I don’t think that statements like Fowler’s are true even in modern societies, but that doesn’t really concern me. Many human traits are maladaptive in modern circumstances. To understand the evolution of any species-wide human trait, what matters is what happened in 100,000 years or so of paleolithic times. During this period all humans were hunter-gatherers.

The behaviour of hunter-gatherers in modern times is not a safe guide to their behaviour in the paleolithic - for one thing, modern hunter-gatherers are confined to marginal habitats like deserts and deep jungle - but it is the best guide we have. Based on studies of modern hunter-gatherers (see references below for a selection), I would make the following generalisations:

1. Hunter-gatherers usually live in small bands of between 20 and 50 individuals. There are seldom more than about 12 adult males in a band. Bands have an established territory with rights recognised by other groups.

2. Most if not all of the individuals in a band are related to each other by blood or marriage. There is usually a core group of siblings (see e.g. Lee p.51).

3. A number of bands make up a tribe of between a few hundred and a few thousand individuals. Bands within the same tribe have much the same language, customs and kinship system.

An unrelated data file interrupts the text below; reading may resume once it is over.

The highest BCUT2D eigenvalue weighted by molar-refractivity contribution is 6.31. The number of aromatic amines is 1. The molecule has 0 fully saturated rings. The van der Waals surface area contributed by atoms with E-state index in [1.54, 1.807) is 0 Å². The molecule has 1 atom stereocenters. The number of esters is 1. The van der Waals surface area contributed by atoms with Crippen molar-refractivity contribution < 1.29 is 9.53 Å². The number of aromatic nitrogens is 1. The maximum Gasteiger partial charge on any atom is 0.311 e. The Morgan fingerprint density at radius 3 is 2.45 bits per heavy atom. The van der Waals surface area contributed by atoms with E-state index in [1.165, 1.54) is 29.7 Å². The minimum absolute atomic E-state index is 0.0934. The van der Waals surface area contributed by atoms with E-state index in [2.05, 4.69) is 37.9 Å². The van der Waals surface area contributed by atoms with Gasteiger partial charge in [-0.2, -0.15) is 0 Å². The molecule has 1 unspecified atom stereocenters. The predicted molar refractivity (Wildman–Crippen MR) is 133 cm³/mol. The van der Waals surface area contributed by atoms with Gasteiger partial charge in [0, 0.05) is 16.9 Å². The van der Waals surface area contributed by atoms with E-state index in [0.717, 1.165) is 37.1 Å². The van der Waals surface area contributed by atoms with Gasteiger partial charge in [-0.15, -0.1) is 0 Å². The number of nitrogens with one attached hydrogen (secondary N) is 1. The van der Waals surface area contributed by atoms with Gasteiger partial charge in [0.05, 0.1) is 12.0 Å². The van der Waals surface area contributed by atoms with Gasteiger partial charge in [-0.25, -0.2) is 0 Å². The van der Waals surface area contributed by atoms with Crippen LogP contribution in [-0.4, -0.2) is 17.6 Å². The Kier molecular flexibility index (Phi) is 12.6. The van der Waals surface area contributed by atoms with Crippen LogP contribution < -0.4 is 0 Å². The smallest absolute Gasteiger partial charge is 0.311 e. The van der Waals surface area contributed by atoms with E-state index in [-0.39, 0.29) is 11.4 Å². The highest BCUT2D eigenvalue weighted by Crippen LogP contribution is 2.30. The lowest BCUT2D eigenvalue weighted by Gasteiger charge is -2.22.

4. Marriage is usually between members of different bands within the same tribe. It is regulated by rules of exogamy and endogamy, though these seem to have been stricter and more elaborate among the Australian aborigines than elsewhere. Marriage between people of different tribes is less common but does occur, especially when the tribes are small (see e.g. Elkin p.79) Most hunter-gatherers are moderately polygamous, with the older or more successful men having more than one wife. Among the aborigines women are monopolised by the older men (Maddock p.57-60).

5. Individuals often stay in the same band for life, except that members of one sex will move to another band when married. However, it is possible for individuals or families to move from one band to another, or even to another tribe, provided this is approved by the receiving group (e.g. Spencer and Gillen, p.68). Bands as a whole may split up or merge in response to fluctuations of population or resources.

6. Day-to-day contacts are mainly within the same band. Members of different bands will sometimes visit, e.g. to meet relatives or to discuss marriage arrangements. This seems especially common among the Bushmen (Lee p.259) There may also be collective meetings between bands, such as the famous aboriginal corroborees (Elkin p.61).